The Atlanta Braves always had the best pitching in baseball. Now, they’ve got the World Series trophy to prove it.
Tom Glavine, somewhat of a forgotten man on a staff that included Greg Maddux, finished off the quest that began five seasons ago, becoming the Series MVP by shutting down the Cleveland Indians 1-0 in the clincher Saturday night.
“A one-hitter in the sixth game of the World Series has got to be the best,” Braves pitching coach Leo Mazzone said. “One little bloop single.
“What Tommy did was put the stamp on five years of great pitching.”
Actually, the entire Atlanta staff shackled the power-hitting Indians throughout the Series. Former NL playoff MVPs Steve Avery and John Smoltz, relief ace Mark Wohlers, closer-turned-setup man Alejandro Pena, Greg McMichael, Pedro Borbon, all of the them.
Facing the team that had led the majors in hitting, scoring and home runs, the Braves held the Indians to a paltry .179 batting average. Shut out only three times all year, Cleveland managed just a soft single by Tony Pena against Glavine and Wohlers in Game 6.
“It’s as good as it gets,” said Glavine, who worked the first eight innings. “It’s been a long time coming for all of us. I wanted to win this as badly as anything I wanted to win in my life.”
Glavine leads the majors in wins during the last five years with 91, one more than Maddux, and has one Cy Young to show for it. But it’s been Maddux, sure to win his fourth straight Cy Young this season, who’s gotten most of the credit on the staff that annually leads the majors in ERA.
“He’s the best pitcher I’ve ever seen,” Glavine said.
Maddux was masterful in Game 1, limiting Albert Belle, Carlos Baerga and the rest of the Indians to two hits. Glavine did him even one better in the clincher, two days after Maddux did not close it out.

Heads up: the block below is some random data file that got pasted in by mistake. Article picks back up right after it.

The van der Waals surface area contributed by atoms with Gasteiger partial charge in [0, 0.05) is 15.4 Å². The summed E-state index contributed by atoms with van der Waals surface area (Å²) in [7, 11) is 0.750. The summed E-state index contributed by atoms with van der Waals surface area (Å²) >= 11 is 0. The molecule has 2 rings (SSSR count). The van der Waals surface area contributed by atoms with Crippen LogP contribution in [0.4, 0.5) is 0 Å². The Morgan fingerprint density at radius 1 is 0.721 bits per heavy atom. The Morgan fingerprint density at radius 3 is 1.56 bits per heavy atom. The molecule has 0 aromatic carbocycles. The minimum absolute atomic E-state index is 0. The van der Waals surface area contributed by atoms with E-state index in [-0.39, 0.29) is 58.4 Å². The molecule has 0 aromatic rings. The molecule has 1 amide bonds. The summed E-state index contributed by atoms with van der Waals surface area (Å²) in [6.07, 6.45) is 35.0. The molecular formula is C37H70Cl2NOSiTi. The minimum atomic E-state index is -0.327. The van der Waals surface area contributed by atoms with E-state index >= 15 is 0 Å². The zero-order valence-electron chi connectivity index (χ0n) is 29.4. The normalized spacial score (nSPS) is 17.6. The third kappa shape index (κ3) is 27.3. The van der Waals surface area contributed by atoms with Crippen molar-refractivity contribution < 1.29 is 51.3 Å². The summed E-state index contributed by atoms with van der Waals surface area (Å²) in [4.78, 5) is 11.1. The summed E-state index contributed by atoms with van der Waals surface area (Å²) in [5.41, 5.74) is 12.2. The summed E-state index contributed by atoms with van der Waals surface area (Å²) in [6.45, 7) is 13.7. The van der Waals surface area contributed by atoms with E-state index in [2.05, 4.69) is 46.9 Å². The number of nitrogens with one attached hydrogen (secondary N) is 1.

“He was outstanding,” Maddux said. “That’s the best game I’ve ever seen him pitch.
“He went through a lot, especially early in the season. One thing about him is he’s got a huge heart and he showed it tonight. I’m real happy for him.”
Glavine began the season as a target of boos because of his outspoken work during the strike as the Braves’ player representative. But he had the home fans cheering at the end, as did David Justice, who homered in the sixth inning.
After the eighth, Glavine went to manager Bobby Cox and said he was done. That left it up to Wohlers, who retired Kenny Lofton, Omar Vizquel and Baerga in order for his second save of the Series.
While the consistency of the rotation has been the backbone of the staff for years, the bullpen was the biggest problem in postseaons past. Jeff Reardon, Jim Clancy, Charlie Leibrandt and others were among those who could not hold late leads, a major reason why the Braves lost the World Series in 1991 and 1992 and fell in the 1993 N.L. playoffs.
But Wohlers, with his 100 mph fastball, became the closer Atlanta needed.
When Wohlers walked in from the bullpen for the last time this season, he passed Justice in right field. Justice, having seen Wohlers come through during the stretch, shouted some encouragement.
“I know he said something like, ‘C’mon, Woo-Daddy’ or something,” Wohlers said.
A few minutes later, when Baerga’s fly ball was caught by center fielder Marquis Grissom, the Series was over and the Braves were champions.
Under Mazzone’s tutelage, plus his summer and winter work programs, Atlanta had accomplished its elusive goal. Known by outsiders for his constant rocking in the dugout, Mazzone is recognized by insiders as one of the best in the business, even though his name never is brought up as a possible managerial candidate.
Under the carefully compiled scouting reports on Cleveland, the Braves made the Indians hitters look feeble. Glavine and Maddux were throwing like A.L. pitchers, using soft stuff low and away, while Wohlers, Smoltz and Avery relied on fastballs.
“The credit goes to Bobby Cox and Leo Mazzone,” general manager John Schuerholz said. “We’ve had the best pitching for five years, and this puts a crown on it.”
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